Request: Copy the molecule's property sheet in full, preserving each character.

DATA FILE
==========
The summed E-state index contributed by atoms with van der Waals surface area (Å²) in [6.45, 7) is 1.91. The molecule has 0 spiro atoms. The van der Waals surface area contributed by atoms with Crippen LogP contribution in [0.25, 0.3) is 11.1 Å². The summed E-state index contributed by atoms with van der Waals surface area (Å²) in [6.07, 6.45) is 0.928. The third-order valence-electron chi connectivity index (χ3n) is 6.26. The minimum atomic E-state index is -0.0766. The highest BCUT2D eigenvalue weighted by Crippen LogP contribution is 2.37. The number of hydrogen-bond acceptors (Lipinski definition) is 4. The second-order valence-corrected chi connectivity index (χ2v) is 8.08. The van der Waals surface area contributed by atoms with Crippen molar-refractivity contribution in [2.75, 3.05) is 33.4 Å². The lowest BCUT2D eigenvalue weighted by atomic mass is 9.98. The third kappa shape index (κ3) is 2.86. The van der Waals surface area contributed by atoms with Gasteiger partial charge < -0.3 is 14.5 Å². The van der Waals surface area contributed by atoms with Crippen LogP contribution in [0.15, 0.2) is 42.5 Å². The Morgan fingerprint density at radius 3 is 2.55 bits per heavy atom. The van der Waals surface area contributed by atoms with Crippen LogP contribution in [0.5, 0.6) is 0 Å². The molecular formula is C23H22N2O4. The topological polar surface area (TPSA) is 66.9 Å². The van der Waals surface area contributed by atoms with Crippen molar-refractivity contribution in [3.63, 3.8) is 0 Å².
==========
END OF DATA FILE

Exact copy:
The summed E-state index contributed by atoms with van der Waals surface area (Å²) in [6.45, 7) is 1.91. The molecule has 0 spiro atoms. The van der Waals surface area contributed by atoms with Crippen LogP contribution in [0.25, 0.3) is 11.1 Å². The summed E-state index contributed by atoms with van der Waals surface area (Å²) in [6.07, 6.45) is 0.928. The third-order valence-electron chi connectivity index (χ3n) is 6.26. The minimum atomic E-state index is -0.0766. The highest BCUT2D eigenvalue weighted by Crippen LogP contribution is 2.37. The number of hydrogen-bond acceptors (Lipinski definition) is 4. The second-order valence-corrected chi connectivity index (χ2v) is 8.08. The van der Waals surface area contributed by atoms with Crippen molar-refractivity contribution in [2.75, 3.05) is 33.4 Å². The lowest BCUT2D eigenvalue weighted by atomic mass is 9.98. The third kappa shape index (κ3) is 2.86. The van der Waals surface area contributed by atoms with Gasteiger partial charge < -0.3 is 14.5 Å². The van der Waals surface area contributed by atoms with Crippen LogP contribution in [0.15, 0.2) is 42.5 Å². The Morgan fingerprint density at radius 3 is 2.55 bits per heavy atom. The van der Waals surface area contributed by atoms with Crippen LogP contribution in [0.5, 0.6) is 0 Å². The molecular formula is C23H22N2O4. The topological polar surface area (TPSA) is 66.9 Å². The van der Waals surface area contributed by atoms with Crippen molar-refractivity contribution in [3.63, 3.8) is 0 Å².